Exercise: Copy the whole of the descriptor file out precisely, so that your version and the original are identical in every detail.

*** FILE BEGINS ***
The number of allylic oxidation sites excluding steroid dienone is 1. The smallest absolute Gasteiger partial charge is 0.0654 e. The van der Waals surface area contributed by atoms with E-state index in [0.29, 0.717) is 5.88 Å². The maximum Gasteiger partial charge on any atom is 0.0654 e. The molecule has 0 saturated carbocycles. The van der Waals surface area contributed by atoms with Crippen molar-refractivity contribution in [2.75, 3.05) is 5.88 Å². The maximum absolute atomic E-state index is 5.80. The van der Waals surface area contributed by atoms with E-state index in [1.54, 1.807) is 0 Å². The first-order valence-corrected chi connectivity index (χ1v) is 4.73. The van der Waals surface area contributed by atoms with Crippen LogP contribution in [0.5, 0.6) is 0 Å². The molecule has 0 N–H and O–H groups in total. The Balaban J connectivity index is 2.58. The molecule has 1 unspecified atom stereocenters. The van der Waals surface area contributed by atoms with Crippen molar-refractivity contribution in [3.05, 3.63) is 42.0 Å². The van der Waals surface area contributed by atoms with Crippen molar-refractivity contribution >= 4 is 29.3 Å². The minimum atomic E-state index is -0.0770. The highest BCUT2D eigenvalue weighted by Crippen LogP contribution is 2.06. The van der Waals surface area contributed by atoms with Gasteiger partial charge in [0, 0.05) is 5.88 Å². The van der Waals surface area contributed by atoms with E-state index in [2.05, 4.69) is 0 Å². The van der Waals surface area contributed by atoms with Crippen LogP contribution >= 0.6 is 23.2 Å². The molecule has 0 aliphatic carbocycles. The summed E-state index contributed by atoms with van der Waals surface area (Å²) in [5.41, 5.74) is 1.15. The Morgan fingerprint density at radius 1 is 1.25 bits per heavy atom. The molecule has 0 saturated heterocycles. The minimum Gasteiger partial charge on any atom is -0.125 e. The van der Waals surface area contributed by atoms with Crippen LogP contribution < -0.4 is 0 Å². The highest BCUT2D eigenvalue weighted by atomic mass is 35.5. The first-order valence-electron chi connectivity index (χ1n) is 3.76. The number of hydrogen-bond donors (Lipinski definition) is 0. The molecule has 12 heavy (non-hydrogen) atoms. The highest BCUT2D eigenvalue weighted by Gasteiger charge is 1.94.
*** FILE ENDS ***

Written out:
The number of allylic oxidation sites excluding steroid dienone is 1. The smallest absolute Gasteiger partial charge is 0.0654 e. The van der Waals surface area contributed by atoms with E-state index in [0.29, 0.717) is 5.88 Å². The maximum Gasteiger partial charge on any atom is 0.0654 e. The molecule has 0 saturated carbocycles. The van der Waals surface area contributed by atoms with Crippen molar-refractivity contribution in [2.75, 3.05) is 5.88 Å². The maximum absolute atomic E-state index is 5.80. The van der Waals surface area contributed by atoms with E-state index in [1.54, 1.807) is 0 Å². The first-order valence-corrected chi connectivity index (χ1v) is 4.73. The van der Waals surface area contributed by atoms with Crippen LogP contribution in [0.5, 0.6) is 0 Å². The molecule has 0 N–H and O–H groups in total. The Balaban J connectivity index is 2.58. The molecule has 1 unspecified atom stereocenters. The van der Waals surface area contributed by atoms with Crippen molar-refractivity contribution in [3.05, 3.63) is 42.0 Å². The van der Waals surface area contributed by atoms with Crippen molar-refractivity contribution >= 4 is 29.3 Å². The minimum atomic E-state index is -0.0770. The highest BCUT2D eigenvalue weighted by Crippen LogP contribution is 2.06. The van der Waals surface area contributed by atoms with Gasteiger partial charge in [0, 0.05) is 5.88 Å². The van der Waals surface area contributed by atoms with E-state index in [2.05, 4.69) is 0 Å². The van der Waals surface area contributed by atoms with Crippen LogP contribution >= 0.6 is 23.2 Å². The molecule has 0 aliphatic carbocycles. The summed E-state index contributed by atoms with van der Waals surface area (Å²) in [5.41, 5.74) is 1.15. The Morgan fingerprint density at radius 1 is 1.25 bits per heavy atom. The molecule has 0 saturated heterocycles. The minimum Gasteiger partial charge on any atom is -0.125 e. The van der Waals surface area contributed by atoms with Crippen LogP contribution < -0.4 is 0 Å². The highest BCUT2D eigenvalue weighted by atomic mass is 35.5. The first-order valence-electron chi connectivity index (χ1n) is 3.76. The number of hydrogen-bond donors (Lipinski definition) is 0. The molecule has 12 heavy (non-hydrogen) atoms. The highest BCUT2D eigenvalue weighted by Gasteiger charge is 1.94.